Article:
As you can imagine, answering these questions took my focus away from marketing the products and developing new ones. So we hired people who could deal with all those questions.
Another smart move was to start using a tool called Zendesk. It means everyone who asks a question gets a ticket, and our customer support team can quickly bring up all the emails relating to a particular problem to see if it has been solved.
5. Email filters
One of the reasons I switched to Gmail in the first place was because it allowed me to set up filters.
Back then my index was being swamped with social media messages. Unlike today, there was no way to limit how many of them you received or how frequently. And so one of the first things I did was to set up filters so they were automatically moved from my inbox into specific folders.
These days I also have a lot of filters set up for product sales. I like to keep a record of every email I get when I sell an ebook to serve my customers. I love it when I get an email or a message from someone saying, “Hey, I bought this ebook way back when. I’ve lost it. Can I get it again?” I like being able to quickly check whether they bought it so I can send it to them again.
I also get a lot of receipts that I need to keep for tax purposes but don’t really need to see until then. So I have another filter set up that moves them to a folder and marks them as being read.
And of course, by combining the options you offer in your contact form and filters in your email system, you can potentially deal with a lot of issues automatically.
As a blogger, you’ve probably subscribed to a lot of different newsletters to help you keep up with what’s going on in your niche. But while subscribing to them is usually pretty straightforward, unsubscribing can be a lot more difficult.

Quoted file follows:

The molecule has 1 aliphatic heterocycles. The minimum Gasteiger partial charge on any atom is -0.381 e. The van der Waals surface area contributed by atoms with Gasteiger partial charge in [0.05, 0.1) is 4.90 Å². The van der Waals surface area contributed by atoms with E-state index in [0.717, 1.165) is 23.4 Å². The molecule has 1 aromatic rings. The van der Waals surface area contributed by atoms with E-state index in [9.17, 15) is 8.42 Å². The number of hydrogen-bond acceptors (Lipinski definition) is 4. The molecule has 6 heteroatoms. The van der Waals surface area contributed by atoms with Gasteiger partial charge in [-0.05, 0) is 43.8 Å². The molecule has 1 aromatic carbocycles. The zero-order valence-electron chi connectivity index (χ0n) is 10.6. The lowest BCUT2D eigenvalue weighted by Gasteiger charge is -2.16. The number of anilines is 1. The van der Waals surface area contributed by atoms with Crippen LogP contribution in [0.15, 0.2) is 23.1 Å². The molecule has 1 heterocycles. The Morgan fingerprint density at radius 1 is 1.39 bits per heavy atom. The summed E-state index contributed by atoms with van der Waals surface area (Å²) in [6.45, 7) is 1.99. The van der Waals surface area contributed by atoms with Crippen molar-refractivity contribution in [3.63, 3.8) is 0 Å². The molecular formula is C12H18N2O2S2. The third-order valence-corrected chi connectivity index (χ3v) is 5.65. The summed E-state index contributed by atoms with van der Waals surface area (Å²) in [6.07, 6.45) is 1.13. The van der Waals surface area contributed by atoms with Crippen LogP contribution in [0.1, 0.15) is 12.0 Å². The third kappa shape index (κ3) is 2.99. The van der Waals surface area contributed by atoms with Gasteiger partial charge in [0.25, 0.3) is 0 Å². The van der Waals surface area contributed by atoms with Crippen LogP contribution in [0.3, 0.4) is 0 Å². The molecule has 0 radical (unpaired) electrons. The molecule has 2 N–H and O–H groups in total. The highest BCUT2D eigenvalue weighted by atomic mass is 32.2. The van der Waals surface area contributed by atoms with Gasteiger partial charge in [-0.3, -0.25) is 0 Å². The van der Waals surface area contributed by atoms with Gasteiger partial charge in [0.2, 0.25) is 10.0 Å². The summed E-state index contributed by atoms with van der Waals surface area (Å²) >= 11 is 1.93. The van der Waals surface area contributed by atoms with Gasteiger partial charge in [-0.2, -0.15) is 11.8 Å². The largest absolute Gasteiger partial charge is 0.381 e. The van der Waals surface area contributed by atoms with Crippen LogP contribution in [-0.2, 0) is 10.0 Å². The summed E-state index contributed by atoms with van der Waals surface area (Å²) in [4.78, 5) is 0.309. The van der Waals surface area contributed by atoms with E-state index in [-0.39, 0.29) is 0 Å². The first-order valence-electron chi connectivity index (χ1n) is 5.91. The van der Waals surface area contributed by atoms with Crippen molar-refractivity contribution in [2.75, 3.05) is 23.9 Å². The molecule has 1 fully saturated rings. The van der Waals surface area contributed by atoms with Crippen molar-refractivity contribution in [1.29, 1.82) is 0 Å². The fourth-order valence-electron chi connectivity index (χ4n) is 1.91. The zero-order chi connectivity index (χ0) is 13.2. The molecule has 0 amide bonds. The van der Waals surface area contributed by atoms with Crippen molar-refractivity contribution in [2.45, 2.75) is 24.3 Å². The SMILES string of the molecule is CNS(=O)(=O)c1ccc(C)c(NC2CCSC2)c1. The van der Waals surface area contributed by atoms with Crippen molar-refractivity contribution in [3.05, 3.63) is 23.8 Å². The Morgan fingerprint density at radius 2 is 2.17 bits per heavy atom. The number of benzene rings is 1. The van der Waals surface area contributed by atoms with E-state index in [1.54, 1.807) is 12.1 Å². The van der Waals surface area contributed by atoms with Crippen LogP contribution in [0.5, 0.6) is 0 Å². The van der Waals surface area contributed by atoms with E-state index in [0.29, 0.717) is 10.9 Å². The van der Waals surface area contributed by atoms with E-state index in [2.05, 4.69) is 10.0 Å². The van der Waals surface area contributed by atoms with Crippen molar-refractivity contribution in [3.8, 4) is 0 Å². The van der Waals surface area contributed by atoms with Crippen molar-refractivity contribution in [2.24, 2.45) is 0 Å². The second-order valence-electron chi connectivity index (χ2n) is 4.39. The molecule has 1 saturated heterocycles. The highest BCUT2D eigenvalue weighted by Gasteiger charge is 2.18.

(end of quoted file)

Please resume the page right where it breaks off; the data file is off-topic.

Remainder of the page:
And so rather than go through the drama of unsubscribing we just keep putting up with them landing in our inbox.
Which is why I now use a toll called Unroll.Me. It scans my inbox and shows me all the newsletter I’m currently subscribed to. It then lets me unsubscribe to those I no longer need. And rather than having to unsubscribe to each one individually, it lets me unsubscribe in bulk.
I can also roll up the ones I do want to receive into a daily digest, which is great if a particular subscription list is really active.
The other tool I use within Gmail is Boomerang. It’s a Chrome extension that lets me do a couple of things that I find really useful. (It can also do a lot more, so it’s worth checking out.)
The first thing it lets me do is resend emails I’ve received at a time that’s more convenient. For example, I can ask it to resend emails I receive late at night at 9am the next morning so they’ll be sitting at the top of my inbox rather than buried under 50 other emails.
It also lets me send my emails at a specific time. If you answer some emails while working late, people might look at when you replied and think that’s when you usually work.
And that can set a very bad precedent.
But with Boomerang I can tell it to wait until 9am the next day before actually sending the email. And so even though I answered it late at night it looks as if I replied in the morning during normal working hours.
I hope these tips can help you keep your email under control. Do you have any other tips you’d like to share? Please let us know about them in the comments.
Photo by Pau Casals on Unsplash